A Report on the Athabasca Tar Sands and U.S. Demands for Canada's Energy
The Athabasca tar sands of northern Alberta contain an estimated 175 to 200 billion barrels of recoverable oil — the largest known hydrocarbon deposit ever discovered. This estimate is based on using existing technologies. Using newer technologies, as much as 2.5 trillion barrels of oil might be recovered — but the costs would be enormous.
This paper is aimed at promoting discussion on the development of an energy security strategy. It is a made-in-Alberta initiative, in partnership with Canadians from energy producing and energy consuming regions.
A Study of Ownership, Accountability, and the Public Interest
EPCOR is a unique organization, one with many contradictions. These contradictions raise the issue of EPCOR’s accountability. And at a time when the City of Edmonton is considering handing over its drainage system to EPCOR, consideration of accountability is urgent.
In recent years, increasing attention has been paid to instances in which employees may be in a position to report on wrongdoing within their workplace. Employees who report on wrongdoing in the workplace have come to be known as whistleblowers.
The April 2005 Alberta budget will be the first since the province declared the debt eliminated. It’s time for a bold vision, and this budget should lay the fiscal foundations for realizing that vision. The 2005 Throne Speech promises that All Albertans will share in the Alberta Advantage. To ensure this, we must collectively commit to building a socially sustainable and equitable economy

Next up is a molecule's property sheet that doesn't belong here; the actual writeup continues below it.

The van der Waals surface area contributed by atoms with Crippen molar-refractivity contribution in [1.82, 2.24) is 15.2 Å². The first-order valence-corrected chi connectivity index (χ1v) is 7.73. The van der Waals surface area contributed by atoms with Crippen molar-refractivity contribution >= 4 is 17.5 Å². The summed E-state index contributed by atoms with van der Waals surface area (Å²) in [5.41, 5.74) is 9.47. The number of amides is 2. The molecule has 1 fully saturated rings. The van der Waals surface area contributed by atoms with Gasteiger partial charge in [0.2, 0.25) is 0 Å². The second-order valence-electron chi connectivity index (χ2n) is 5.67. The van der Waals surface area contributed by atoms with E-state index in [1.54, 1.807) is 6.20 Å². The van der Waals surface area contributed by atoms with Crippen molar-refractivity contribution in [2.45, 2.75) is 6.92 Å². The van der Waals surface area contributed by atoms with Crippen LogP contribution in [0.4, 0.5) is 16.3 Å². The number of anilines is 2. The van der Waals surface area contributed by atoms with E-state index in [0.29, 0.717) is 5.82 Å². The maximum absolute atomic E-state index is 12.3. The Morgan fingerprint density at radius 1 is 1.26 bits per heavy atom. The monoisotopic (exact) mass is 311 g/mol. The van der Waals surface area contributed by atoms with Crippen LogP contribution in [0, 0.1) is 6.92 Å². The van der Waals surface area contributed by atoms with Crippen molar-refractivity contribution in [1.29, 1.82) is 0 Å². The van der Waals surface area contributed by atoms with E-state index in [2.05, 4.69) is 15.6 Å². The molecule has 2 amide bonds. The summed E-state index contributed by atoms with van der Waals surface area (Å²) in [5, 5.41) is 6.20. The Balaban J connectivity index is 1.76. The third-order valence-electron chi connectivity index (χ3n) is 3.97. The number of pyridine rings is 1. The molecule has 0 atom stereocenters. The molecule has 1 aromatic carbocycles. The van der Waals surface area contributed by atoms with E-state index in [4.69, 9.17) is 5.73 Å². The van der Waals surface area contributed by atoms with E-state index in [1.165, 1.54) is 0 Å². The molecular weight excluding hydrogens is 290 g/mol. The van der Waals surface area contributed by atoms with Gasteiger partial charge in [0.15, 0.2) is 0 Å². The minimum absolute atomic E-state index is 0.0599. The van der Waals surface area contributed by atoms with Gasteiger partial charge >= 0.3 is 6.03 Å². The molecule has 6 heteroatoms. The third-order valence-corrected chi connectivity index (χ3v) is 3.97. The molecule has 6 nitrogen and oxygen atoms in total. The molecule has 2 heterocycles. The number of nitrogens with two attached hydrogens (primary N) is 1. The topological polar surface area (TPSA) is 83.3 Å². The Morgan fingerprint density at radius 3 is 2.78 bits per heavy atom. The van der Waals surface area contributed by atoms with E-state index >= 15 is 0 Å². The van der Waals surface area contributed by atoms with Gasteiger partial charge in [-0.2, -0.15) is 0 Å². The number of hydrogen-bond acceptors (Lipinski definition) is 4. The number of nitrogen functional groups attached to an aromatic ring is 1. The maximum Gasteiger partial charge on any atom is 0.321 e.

Why does the government keep telling us our health care system is unsustainable and more private health care will save it from collapse? In this report we identify the underlying reasons to be ideological, not fiscal.
The Alberta government often appears stuck in yesterday’s rhetoric of a debt crisis, too willing to engage in pitched battles with its civil servants, teachers, and nurses; disregarding of the needs of municipalities; and unresponsive to the plight of the poor and homelessness.
This report examines Albertans’ attitudes regarding the state of democracy in the province. The findings suggest Albertans are very concerned about the health of democracy in the province, but disagree in fundamental ways with political leaders and much of the mainstream media regarding the causes for concern and means of improving democracy.
The Case of Highway Maintenance Privatization in Alberta
In 1995/96, the Government of Alberta decided to outsource all the maintenance on its 15,000 km of primary highways to private contractors. In 1997, KPMG Consultants produced a study for the Government of Alberta with the intention of comparing the two systems. However, given that the system had been privatized for only one year they found that it was too early to compare the financial results of outsourcing highway maintenance to previous in-house methods.